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Grendel, the Bare-Metal Provisioner

Grendel is a solution used to deploy and manage HPC (High Performance Computing) clusters. It is designed to automate the process of configuring and installing software on compute nodes using a custom DHCP, DNS, TFTP, and HTTP server written in Go.


The architecture is the following:


Grendel is deployed as a container and runs multiple network services responsible for the provisioning of bare-metal systems.

The Service Processor (SP) controls the hardware and is used to perform out-of-band hardware control (e.g. Integrated Management Module (IMM), Flexible Service Processor (FSP), Baseboard Management Controller (BMC), etc).

The Service Processor is connected to Grendel via the Service Network.

The Management Network is used for OS provisioning (via PXE).

Why Grendel ?

Our main criteria for choosing a bare metal provisioning solution is:

  • Operating system image management: provisioning methods, supported operating systems, ease of use.
  • BMC configuration (IPMI, ...)
  • Configuration management (declarative, post-boot scripts, backups, ...)

While a lot of solutions exist for bare-metal provisioning like OpenStack Ironic or MAAS, only a few can do disk-less provisioning.

Disk-less (or Stateless) provisioning is based on an OverlayFS root, with the OS being loaded from a SquashFS image. The OverlayFS is mounted as a tmpfs, that is, in the RAM.


Since the root is mounted in RAM, restarting a node will "clean it up", similar to a Docker container.

With OverlayFS, we follow a proper DevOps practice where the architecture is immutable and mutable data is stored on disks.

How does it work ?

OS Image Building

Grendel doesn't have an OS image builder. This is because we do not want the users to use a non-standard tool to build their OS images.

Instead, we prefer to use Packer, mksquashfs and Dracut to automate the building of OS images, linux kernels and linux initramfs.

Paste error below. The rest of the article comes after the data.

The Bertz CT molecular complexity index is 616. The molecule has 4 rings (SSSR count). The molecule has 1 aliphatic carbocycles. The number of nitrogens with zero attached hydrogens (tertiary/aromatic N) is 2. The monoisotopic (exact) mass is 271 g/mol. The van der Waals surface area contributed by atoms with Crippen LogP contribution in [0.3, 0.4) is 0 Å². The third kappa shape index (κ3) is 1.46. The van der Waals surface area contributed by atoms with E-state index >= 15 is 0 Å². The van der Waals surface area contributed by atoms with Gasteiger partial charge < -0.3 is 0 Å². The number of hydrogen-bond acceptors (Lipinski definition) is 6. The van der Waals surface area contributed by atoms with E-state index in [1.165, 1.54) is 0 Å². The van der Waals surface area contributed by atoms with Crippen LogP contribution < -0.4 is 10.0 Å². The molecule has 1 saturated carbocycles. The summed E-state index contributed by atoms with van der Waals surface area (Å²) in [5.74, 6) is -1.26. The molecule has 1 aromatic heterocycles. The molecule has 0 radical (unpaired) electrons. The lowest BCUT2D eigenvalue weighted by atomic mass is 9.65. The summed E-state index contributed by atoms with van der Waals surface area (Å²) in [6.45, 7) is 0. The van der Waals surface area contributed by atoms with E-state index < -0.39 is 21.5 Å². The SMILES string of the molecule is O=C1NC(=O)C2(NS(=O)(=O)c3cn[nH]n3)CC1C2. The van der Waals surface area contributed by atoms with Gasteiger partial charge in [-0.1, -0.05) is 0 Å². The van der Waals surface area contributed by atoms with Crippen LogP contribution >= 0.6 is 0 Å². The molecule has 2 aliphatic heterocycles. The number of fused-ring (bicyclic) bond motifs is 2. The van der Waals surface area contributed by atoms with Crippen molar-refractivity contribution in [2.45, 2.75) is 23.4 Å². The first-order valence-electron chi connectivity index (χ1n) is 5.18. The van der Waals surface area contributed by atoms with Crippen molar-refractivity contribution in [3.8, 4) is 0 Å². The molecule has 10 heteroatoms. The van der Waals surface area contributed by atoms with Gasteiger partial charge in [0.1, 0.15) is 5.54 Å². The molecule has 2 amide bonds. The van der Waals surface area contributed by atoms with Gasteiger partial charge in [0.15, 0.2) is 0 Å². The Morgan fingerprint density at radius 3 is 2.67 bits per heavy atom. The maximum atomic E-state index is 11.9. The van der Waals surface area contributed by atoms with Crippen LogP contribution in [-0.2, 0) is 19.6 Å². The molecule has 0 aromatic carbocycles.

The steps to build disklessn OS image are the following:

  1. Use Packer to build an image that includes the operating system and any additional packages or customizations you require. This image will serve as the base for the diskless OS.
  2. Mount the OS image, chroot in the OS image and execute dracut to generate initramfs.
  3. Extract the kernel and initramfs
  4. Use mksquashfs to create a squashfs filesystem image that will serve as the base layer of the overlayfs. The squashfs image should include any read-only files that will be shared across multiple diskless nodes.


The steps to provision an OS image are the following:

  1. Enable network boot on the BIOS of the nodes. This will cause the node to broadcast a DHCP request for an IP address and PXE server.
  2. The Grendel DHCP server will respond with an IP address based on the node's MAC address, and send the Network Boot Program (NBP) - in this case, the iPXE firmware.
  3. The iPXE firmware will then download the Linux kernel and initramfs.
  4. The Linux kernel options* will be used to download the squashfs file from the Grendel server and mount the OS image as a /dev/loop device.
  5. Once the base image is mounted, an overlayfs will be created using the loop device as the base image and an upper layer created using a tmpfs (RAM). This will provide a writeable layer for temporary files and system changes.


After initializing the operating system image, a SystemD service can be utilized to retrieve the postscript file stored on the Grendel HTTP server and execute it.